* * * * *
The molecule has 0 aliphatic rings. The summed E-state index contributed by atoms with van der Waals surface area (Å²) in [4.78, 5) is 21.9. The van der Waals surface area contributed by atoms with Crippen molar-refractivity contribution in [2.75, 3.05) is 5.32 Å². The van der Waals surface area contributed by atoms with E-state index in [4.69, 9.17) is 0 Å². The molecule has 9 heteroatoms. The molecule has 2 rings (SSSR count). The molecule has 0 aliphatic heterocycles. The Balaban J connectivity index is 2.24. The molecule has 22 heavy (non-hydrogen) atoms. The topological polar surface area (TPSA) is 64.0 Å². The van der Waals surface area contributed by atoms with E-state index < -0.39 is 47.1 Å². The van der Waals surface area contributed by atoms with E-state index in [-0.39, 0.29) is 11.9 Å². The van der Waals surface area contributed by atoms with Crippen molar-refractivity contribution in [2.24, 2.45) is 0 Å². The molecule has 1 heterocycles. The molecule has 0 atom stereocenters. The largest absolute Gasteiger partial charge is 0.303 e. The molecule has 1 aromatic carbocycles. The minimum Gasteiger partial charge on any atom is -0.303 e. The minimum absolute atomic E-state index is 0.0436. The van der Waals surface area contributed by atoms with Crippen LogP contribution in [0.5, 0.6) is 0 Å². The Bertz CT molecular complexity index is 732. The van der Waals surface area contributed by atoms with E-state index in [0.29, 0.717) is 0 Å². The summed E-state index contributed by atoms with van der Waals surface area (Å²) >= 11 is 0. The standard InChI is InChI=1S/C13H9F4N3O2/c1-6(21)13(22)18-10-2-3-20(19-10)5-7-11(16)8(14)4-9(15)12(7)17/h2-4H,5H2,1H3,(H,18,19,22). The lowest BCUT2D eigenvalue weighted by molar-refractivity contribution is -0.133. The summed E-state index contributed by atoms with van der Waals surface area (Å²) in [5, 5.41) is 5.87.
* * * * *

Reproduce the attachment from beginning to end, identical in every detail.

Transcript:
The molecule has 0 aliphatic rings. The summed E-state index contributed by atoms with van der Waals surface area (Å²) in [4.78, 5) is 21.9. The van der Waals surface area contributed by atoms with Crippen molar-refractivity contribution in [2.75, 3.05) is 5.32 Å². The van der Waals surface area contributed by atoms with E-state index in [4.69, 9.17) is 0 Å². The molecule has 9 heteroatoms. The molecule has 2 rings (SSSR count). The molecule has 0 aliphatic heterocycles. The Balaban J connectivity index is 2.24. The molecule has 22 heavy (non-hydrogen) atoms. The topological polar surface area (TPSA) is 64.0 Å². The van der Waals surface area contributed by atoms with E-state index < -0.39 is 47.1 Å². The van der Waals surface area contributed by atoms with E-state index in [-0.39, 0.29) is 11.9 Å². The van der Waals surface area contributed by atoms with Crippen molar-refractivity contribution in [2.24, 2.45) is 0 Å². The molecule has 1 heterocycles. The molecule has 0 atom stereocenters. The largest absolute Gasteiger partial charge is 0.303 e. The molecule has 1 aromatic carbocycles. The minimum Gasteiger partial charge on any atom is -0.303 e. The minimum absolute atomic E-state index is 0.0436. The van der Waals surface area contributed by atoms with Crippen LogP contribution in [0.5, 0.6) is 0 Å². The Bertz CT molecular complexity index is 732. The van der Waals surface area contributed by atoms with E-state index in [0.29, 0.717) is 0 Å². The summed E-state index contributed by atoms with van der Waals surface area (Å²) >= 11 is 0. The standard InChI is InChI=1S/C13H9F4N3O2/c1-6(21)13(22)18-10-2-3-20(19-10)5-7-11(16)8(14)4-9(15)12(7)17/h2-4H,5H2,1H3,(H,18,19,22). The lowest BCUT2D eigenvalue weighted by molar-refractivity contribution is -0.133. The summed E-state index contributed by atoms with van der Waals surface area (Å²) in [5, 5.41) is 5.87.